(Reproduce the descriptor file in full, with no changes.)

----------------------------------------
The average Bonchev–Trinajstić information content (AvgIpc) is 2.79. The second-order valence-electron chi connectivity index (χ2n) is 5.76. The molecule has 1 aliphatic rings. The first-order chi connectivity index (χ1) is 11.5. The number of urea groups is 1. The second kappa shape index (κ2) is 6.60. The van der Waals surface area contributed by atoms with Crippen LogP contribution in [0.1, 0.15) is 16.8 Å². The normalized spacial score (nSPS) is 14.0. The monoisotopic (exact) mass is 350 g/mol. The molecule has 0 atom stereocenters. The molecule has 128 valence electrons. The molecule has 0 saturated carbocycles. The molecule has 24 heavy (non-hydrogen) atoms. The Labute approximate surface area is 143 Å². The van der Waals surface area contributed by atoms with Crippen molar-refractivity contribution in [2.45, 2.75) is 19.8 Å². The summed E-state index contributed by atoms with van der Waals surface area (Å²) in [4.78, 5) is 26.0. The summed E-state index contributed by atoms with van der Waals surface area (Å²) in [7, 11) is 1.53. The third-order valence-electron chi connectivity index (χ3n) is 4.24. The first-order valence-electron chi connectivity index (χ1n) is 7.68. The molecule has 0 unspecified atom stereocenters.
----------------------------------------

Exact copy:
The average Bonchev–Trinajstić information content (AvgIpc) is 2.79. The second-order valence-electron chi connectivity index (χ2n) is 5.76. The molecule has 1 aliphatic rings. The first-order chi connectivity index (χ1) is 11.5. The number of urea groups is 1. The second kappa shape index (κ2) is 6.60. The van der Waals surface area contributed by atoms with Crippen LogP contribution in [0.1, 0.15) is 16.8 Å². The normalized spacial score (nSPS) is 14.0. The monoisotopic (exact) mass is 350 g/mol. The molecule has 0 atom stereocenters. The molecule has 128 valence electrons. The molecule has 0 saturated carbocycles. The molecule has 24 heavy (non-hydrogen) atoms. The Labute approximate surface area is 143 Å². The van der Waals surface area contributed by atoms with Crippen molar-refractivity contribution in [2.45, 2.75) is 19.8 Å². The summed E-state index contributed by atoms with van der Waals surface area (Å²) in [4.78, 5) is 26.0. The summed E-state index contributed by atoms with van der Waals surface area (Å²) in [7, 11) is 1.53. The third-order valence-electron chi connectivity index (χ3n) is 4.24. The first-order valence-electron chi connectivity index (χ1n) is 7.68. The molecule has 0 unspecified atom stereocenters.